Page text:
The Science Behind Cannabinoids and THC
What are cannabinoids? Well cannabinoids are class of complex naturally occurring chemical compounds, they act with cannabinoid receptors. These receptors are found in the brain cells that repress neurotransmitter release. There are three types of cannabinoids: endocannabinoids (found in humans and animals), phytocannabinoids (found in certain plants) and synthetic cannabinoids (they are man made).
Cannabinoid receptors, discovered in 1988, which lead to the search for the binding chemical that binds with them. The receptors have been identified into two groups CB1 and CB2. They have many locations throughout the body including the Brain, liver, lungs, kidneys, immune system and hematopoietic cells. They are associated with various physiological responses such as appetite, pain sensation, mood and memory.
Endocannabinoids were first discovered in 1992, called the Anandamide. It has similar chemical properties to the most well known cannabinoid, tetrahydrocannabinol (THC). The anandamide can be found in variety of animals, some plants and in small amounts in chocolate. The function of endocannabinoids are as intercellular lipid transmitters (they are messengers) that activate the cannabinoids receptors in other cells. It is believed that they are made on demand that they are not stored in the cells. It is believed that they most greatly affect the areas of the brown that affect They affect brain areas that influence pleasure, memory, thinking, concentration, movement, coordination, and sensory and time perception.
THC from the marijuana plant is mostly commonly known and used cannabinoid, it is part of the phytocannabinoid family. Even though THC is not a naturally found chemical in the body because it is a cannabinoid and it uses the same receptors to bind to in the brain. According to the National Institute for Drug Abuse (NIDA) “THC is able to alter the functioning of the hippocampus and orbitofrontal cortex, brain areas that enable a person to form new memories and shift their attentional focus. As a result, using marijuana causes impaired thinking and interferes with a user’s ability to learn and to perform complicated tasks. THC also disrupts functioning of the cerebellum and basal ganglia, brain areas that regulate balance, posture, coordination, and reaction time.”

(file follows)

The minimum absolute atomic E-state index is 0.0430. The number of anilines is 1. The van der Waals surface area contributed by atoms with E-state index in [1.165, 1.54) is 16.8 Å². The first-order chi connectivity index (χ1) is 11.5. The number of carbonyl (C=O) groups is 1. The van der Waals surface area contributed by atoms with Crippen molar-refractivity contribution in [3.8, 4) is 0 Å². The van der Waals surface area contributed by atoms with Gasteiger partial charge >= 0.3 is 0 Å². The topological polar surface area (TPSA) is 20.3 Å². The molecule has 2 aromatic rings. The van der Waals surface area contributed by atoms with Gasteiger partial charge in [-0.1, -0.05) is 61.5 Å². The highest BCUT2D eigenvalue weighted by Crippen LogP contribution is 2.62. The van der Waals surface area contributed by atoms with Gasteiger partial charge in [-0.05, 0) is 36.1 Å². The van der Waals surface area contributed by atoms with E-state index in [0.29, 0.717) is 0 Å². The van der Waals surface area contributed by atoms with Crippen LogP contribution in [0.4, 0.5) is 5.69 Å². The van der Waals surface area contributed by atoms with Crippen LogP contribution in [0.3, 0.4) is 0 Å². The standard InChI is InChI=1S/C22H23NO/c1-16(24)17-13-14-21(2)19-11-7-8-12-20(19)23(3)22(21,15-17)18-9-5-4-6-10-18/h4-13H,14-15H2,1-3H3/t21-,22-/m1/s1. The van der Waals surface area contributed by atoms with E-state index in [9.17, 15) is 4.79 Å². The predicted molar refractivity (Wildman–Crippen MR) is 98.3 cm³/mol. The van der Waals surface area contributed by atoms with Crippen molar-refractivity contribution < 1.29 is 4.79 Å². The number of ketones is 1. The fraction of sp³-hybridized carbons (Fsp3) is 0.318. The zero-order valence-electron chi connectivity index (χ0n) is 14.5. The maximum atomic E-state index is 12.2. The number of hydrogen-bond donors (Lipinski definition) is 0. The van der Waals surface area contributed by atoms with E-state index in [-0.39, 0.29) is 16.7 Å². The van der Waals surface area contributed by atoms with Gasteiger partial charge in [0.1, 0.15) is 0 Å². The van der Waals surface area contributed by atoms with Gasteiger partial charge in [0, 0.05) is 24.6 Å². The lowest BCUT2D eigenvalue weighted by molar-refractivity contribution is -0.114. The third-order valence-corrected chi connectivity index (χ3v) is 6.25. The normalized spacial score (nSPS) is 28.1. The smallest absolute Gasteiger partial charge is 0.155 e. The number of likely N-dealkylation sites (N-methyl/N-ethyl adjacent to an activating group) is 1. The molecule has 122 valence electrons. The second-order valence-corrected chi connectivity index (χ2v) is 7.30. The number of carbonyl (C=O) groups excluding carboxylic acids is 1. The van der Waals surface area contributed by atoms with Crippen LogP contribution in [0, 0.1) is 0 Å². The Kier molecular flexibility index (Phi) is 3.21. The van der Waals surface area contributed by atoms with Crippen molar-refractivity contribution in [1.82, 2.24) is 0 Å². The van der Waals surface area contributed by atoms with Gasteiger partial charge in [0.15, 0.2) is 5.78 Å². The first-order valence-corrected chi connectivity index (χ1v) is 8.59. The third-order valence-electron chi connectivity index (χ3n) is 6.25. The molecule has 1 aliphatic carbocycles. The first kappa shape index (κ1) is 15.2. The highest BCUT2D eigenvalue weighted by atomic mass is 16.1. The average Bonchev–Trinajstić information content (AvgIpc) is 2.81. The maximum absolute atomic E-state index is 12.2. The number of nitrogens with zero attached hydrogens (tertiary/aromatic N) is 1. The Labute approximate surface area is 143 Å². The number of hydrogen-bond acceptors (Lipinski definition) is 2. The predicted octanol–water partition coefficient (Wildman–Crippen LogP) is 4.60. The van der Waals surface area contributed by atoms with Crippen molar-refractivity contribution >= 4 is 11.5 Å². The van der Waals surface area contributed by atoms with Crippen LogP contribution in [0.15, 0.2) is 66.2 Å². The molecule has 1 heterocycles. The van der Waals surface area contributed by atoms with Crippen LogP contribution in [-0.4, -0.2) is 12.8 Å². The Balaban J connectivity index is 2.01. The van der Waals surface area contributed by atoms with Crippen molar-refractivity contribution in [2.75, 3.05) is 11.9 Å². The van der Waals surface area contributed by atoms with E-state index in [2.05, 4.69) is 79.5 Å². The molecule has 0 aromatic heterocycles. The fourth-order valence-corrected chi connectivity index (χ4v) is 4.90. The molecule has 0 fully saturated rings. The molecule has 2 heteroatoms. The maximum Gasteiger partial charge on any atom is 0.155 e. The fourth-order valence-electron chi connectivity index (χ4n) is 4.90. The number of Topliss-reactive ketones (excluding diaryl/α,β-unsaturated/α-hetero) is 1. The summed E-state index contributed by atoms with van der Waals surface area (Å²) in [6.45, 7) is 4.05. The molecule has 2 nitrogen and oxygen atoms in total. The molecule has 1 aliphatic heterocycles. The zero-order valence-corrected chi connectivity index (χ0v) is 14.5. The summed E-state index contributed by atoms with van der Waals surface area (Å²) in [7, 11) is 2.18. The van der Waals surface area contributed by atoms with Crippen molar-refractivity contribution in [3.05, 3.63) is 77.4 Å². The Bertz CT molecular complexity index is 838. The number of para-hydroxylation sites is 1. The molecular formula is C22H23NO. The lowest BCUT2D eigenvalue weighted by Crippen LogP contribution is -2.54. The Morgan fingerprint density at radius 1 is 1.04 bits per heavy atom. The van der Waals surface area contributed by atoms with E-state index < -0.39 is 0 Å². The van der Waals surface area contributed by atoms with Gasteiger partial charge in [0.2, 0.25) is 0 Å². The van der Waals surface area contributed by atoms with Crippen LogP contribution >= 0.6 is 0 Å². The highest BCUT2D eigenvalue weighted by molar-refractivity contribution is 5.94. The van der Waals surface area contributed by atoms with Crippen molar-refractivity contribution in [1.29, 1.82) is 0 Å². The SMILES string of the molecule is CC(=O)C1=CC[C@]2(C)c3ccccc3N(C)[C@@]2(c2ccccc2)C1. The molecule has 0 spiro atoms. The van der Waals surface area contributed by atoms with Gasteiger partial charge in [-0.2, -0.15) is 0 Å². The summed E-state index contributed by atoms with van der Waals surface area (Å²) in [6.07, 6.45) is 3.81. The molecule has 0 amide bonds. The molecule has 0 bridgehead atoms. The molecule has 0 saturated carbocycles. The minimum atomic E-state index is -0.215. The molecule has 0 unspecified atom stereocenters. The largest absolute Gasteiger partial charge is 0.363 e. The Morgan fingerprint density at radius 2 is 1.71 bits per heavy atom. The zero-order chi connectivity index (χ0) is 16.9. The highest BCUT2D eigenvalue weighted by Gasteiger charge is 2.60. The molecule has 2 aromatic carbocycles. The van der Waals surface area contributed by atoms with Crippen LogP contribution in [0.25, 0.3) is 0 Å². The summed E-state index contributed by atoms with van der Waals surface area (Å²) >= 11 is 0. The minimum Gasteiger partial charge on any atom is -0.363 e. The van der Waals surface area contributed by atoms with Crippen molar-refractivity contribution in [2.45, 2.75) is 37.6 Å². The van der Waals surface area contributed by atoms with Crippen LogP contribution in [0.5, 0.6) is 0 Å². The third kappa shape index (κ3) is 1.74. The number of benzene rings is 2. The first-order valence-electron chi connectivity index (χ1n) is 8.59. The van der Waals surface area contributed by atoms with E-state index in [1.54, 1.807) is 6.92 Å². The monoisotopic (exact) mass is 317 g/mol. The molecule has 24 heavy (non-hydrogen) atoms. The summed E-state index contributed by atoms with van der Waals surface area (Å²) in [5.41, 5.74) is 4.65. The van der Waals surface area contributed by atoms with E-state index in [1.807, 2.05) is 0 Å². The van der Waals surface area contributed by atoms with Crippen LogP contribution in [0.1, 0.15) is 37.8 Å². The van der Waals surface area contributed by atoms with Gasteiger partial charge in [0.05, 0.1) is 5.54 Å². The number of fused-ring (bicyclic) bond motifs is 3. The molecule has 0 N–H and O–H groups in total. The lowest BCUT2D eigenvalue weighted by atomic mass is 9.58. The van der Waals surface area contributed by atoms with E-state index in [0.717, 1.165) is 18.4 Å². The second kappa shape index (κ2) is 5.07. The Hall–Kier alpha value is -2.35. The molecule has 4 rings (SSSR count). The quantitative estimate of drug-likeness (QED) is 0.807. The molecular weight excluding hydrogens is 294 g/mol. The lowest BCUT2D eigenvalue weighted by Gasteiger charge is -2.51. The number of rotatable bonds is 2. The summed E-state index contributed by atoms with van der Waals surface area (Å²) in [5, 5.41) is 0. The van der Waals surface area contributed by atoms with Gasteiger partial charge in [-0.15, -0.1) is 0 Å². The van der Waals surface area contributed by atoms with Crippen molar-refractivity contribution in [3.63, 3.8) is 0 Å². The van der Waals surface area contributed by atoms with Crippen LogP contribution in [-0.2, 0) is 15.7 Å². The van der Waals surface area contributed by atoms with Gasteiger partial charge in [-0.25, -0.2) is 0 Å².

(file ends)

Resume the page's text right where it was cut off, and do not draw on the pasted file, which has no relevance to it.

The cannabinoid receptors also interact with your opioid receptors in your brain, which in turns activates your dopamine response. Dopamine is the “happy” hormone, it is released when you feel happy, satisfied, sexual aroused, etc. For THC users is it the activation and body’s response to the dopamine that will give the “high” feeling, which when the drugs wear off the brain will crave the next release of the dopamine hormone. Marijuana users who have taken large doses of the drug may experience an acute psychosis, which includes hallucinations, delusions, and a loss of the sense of personal identity.”
Researchers are currently studying the effects of THC on the developing brains of animals, and humans affected in utero. According to the NIDA studies are showing “Substantial evidence from animal research and a growing number of studies in humans indicate that marijuana exposure during development can cause long-term or possibly permanent adverse changes in the brain. Rats exposed to THC before birth, soon after birth, or during adolescence show notable problems with specific learning and memory tasks later in life. Cognitive impairments in adult rats exposed to THC during adolescence are associated with structural and functional changes in the hippocampus.”
Although in the US marijuana is a schedule 1 drug, research is showing that there are many medical benefits to THC. It Is being used to treat eating disorders, pain, arthritis, multiple sclerosis, chemotherapy side effects, nausea, and many more conditions. The above stated effects on the brain help to give the patients a sense of euphoria and alleviate their pain, increase appetite and decrease nausea.